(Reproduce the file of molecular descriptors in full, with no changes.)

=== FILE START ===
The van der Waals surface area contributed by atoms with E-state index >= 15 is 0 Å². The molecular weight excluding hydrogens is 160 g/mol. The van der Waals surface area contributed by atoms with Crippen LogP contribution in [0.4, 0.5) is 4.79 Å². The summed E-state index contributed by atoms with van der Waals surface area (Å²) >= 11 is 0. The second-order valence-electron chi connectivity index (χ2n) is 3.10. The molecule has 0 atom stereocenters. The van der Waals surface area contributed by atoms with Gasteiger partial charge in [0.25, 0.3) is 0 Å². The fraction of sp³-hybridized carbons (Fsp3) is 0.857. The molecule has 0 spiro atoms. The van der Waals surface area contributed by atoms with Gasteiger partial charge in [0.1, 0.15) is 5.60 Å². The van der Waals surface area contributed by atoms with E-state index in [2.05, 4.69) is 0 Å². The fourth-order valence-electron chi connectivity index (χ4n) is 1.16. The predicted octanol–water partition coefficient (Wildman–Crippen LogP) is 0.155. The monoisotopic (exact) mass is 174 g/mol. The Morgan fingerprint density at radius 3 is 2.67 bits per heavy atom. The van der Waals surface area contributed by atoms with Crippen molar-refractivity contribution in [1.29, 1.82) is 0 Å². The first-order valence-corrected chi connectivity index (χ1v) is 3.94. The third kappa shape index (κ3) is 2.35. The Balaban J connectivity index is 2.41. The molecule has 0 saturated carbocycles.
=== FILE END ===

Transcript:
The van der Waals surface area contributed by atoms with E-state index >= 15 is 0 Å². The molecular weight excluding hydrogens is 160 g/mol. The van der Waals surface area contributed by atoms with Crippen LogP contribution in [0.4, 0.5) is 4.79 Å². The summed E-state index contributed by atoms with van der Waals surface area (Å²) >= 11 is 0. The second-order valence-electron chi connectivity index (χ2n) is 3.10. The molecule has 0 atom stereocenters. The van der Waals surface area contributed by atoms with Gasteiger partial charge in [0.25, 0.3) is 0 Å². The fraction of sp³-hybridized carbons (Fsp3) is 0.857. The molecule has 0 spiro atoms. The van der Waals surface area contributed by atoms with Gasteiger partial charge in [0.1, 0.15) is 5.60 Å². The van der Waals surface area contributed by atoms with E-state index in [2.05, 4.69) is 0 Å². The fourth-order valence-electron chi connectivity index (χ4n) is 1.16. The predicted octanol–water partition coefficient (Wildman–Crippen LogP) is 0.155. The monoisotopic (exact) mass is 174 g/mol. The Morgan fingerprint density at radius 3 is 2.67 bits per heavy atom. The van der Waals surface area contributed by atoms with Crippen molar-refractivity contribution in [1.29, 1.82) is 0 Å². The first-order valence-corrected chi connectivity index (χ1v) is 3.94. The third kappa shape index (κ3) is 2.35. The Balaban J connectivity index is 2.41. The molecule has 0 saturated carbocycles.